For that hour or two when he is running his fingers through your hair, massaging your scalp, lovingly painting dazzling colors on your locks ~~ he is all yours. And you want to tell him, don’t you? You clench your fists under the gown, curl your toes when the chills go down your spine in the washbowl, close your eyes and... spill it. It’s safe - it’s even a touch erotic. And it’s all yours.
To be continued...
May 26, 2008
Blue-orange flames lick glowing coals; cedar resin fires up - intense bursts that fill the nose with forest scent; exposed skin searing while backsides stay cool; crackling, shifting, feeding, burning. Smoke follows beauty, anyone dare to jump over?, oracles in the fflames, can I have another marshmallow? Stories and remembrances flow from the kiln of cleansing fire. My eyes glaze, my thoughts travel the past and future at equal speed. My body is here ... on this log. My spirit has flown with the heated ether.
May 19, 2008
Angels, Thieves and Winemakers written by Joseph Mills, has come to my attention. Mills is a literary critic who has written a book of poetry about wine. A few poems for your enjoyment...
Wine's Beautiful Illusions
Opening a bottle of wine is an act
of optimism. We're confident it will
improve the moment, the conversation,
the relationships. Each time we pull a cork,
it's as if we're saying, Here, I think this
will help make things a little better.
Some Hypotheses on Why a Second Glass May Taste Better:
Perhaps the eyes see the refill
and signal to the body
you're here for a while so
you might as well
loosen the tie
and settle in,
or perhaps the wine itself relaxes
slips out of its cork corset,
begins to breathe
and make itself more sociable,
but it's probably because
you are wiser
than a glass ago.
There is no mystery now
about what the bottle holds.
You no longer have
but you still have
Twenty Years Later I Make a Realization About Her Shampoo:
What do you smell,
the winemaker asks,
and I hesitate to answer
because it's an old girlfriend
and weekends in her studio apartment,
milk carton bookshelves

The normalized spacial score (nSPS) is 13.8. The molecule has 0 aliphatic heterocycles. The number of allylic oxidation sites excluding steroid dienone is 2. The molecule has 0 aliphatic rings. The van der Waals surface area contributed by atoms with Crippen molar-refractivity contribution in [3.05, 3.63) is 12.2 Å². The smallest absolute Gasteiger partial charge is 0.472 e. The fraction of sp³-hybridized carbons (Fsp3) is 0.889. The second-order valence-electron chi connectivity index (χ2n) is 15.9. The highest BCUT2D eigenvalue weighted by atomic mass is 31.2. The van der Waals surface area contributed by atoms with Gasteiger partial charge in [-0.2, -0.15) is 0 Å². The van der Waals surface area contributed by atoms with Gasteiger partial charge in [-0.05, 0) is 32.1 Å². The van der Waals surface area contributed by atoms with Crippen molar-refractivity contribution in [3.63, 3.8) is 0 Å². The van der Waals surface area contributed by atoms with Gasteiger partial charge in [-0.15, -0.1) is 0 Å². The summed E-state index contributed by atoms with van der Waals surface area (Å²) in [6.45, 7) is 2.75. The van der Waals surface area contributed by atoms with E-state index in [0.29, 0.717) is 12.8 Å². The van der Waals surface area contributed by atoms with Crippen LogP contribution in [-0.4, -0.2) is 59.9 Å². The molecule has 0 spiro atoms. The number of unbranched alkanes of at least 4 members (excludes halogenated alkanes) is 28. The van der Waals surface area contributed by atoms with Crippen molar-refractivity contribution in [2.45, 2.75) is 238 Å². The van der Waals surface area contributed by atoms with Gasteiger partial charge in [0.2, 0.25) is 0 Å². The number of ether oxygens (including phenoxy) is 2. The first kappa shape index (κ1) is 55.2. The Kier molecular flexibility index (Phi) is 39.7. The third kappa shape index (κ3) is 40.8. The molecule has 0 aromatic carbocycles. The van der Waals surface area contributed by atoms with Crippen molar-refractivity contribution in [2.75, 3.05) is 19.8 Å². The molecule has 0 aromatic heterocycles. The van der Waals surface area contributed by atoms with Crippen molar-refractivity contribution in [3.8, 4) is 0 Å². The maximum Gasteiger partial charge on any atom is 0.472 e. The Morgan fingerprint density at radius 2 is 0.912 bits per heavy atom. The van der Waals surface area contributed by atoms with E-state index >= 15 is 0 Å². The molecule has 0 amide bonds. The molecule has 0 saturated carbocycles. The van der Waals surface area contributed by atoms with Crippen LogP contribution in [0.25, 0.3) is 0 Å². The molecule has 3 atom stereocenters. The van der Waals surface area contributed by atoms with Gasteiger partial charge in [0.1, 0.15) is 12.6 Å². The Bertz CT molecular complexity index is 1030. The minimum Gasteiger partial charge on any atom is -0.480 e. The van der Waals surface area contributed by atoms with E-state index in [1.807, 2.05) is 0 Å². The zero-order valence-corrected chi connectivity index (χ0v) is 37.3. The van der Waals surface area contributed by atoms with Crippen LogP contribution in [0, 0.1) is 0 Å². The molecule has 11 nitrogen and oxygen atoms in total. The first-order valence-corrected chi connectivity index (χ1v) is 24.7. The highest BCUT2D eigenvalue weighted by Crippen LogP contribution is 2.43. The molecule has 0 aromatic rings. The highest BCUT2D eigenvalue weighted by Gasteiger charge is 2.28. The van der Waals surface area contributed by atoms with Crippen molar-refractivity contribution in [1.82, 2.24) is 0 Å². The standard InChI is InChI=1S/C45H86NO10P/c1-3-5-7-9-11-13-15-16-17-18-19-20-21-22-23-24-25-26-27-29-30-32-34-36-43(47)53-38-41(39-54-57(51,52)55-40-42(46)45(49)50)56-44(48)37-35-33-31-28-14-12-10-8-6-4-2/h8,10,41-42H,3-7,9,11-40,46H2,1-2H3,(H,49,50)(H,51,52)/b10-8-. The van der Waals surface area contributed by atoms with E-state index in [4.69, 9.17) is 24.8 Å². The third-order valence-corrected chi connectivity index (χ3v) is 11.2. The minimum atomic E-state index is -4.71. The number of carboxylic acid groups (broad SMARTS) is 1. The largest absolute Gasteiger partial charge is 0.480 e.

and cracked walls and ceilings
whose stains we pretended formed maps
of countries like Mythica and Fornucopia.
He waits politely
but you can't say
you smell a lover,
a life you used to have.
Finally, he suggests,
and I realize, yes,
the nape of her neck,
her ears, her hair.
May 17, 2008
I'm delighted to have stumbled upon a new, very local winery -- Westport Winery. On the way to the beach to watch the surfing competition, my hubby noticed a new sign on the beach highway. When he called to tell me about it, I was incredulous that there would be a vineyard this close to the coast. Growing conditions are not ideal in our cool part of the coastal northwest. It turns out that the vintner has been making these first wine releases from grapes grown in eastern Washington, where we have a reputation for excellent wines. However, he has planted his own vineyard and is being courageous -- hoping that, in the future, he can make wines from estate grapes.
The reason I say "very local" is because the labels for the wine offered are each different and unique to the history of Grays Harbor county. In addition, the winery wins points with me for giving portions of each sale to various local service and charity groups. These include animal rescue organizations, the Surfrider Foundation, Habitat for Humanity, Grays Harbor Shorebird Festival, the county master gardeners' association, theater groups, libraries and even the Kurt Cobain Memorial Committee (he was born near here). Because of my veterinary background, I am partial to the Jetty Cat Red! There are many jetty cats in Westport and I've been involved in the past with spaying and neutering them to control populations. But, that's another story.
I suppose one could talk about wine labels getting gimmicky. But, the quality of the wine inside is what counts in the end. If the wine is good, why not have a little fun with the marketing? And if some of the money goes for a good cause, so much the better!The gift bottle I received today was the Surfer's Last Syrah. I haven't opened it yet, but, when I do, I'll post my tasting notes! I do love my vino!
Aspenglow / Buttered Lips by Gayle Nabrotzky is licensed under a Creative Commons Attribution-NonCommercial-NoDerivs 3.0 Unported License.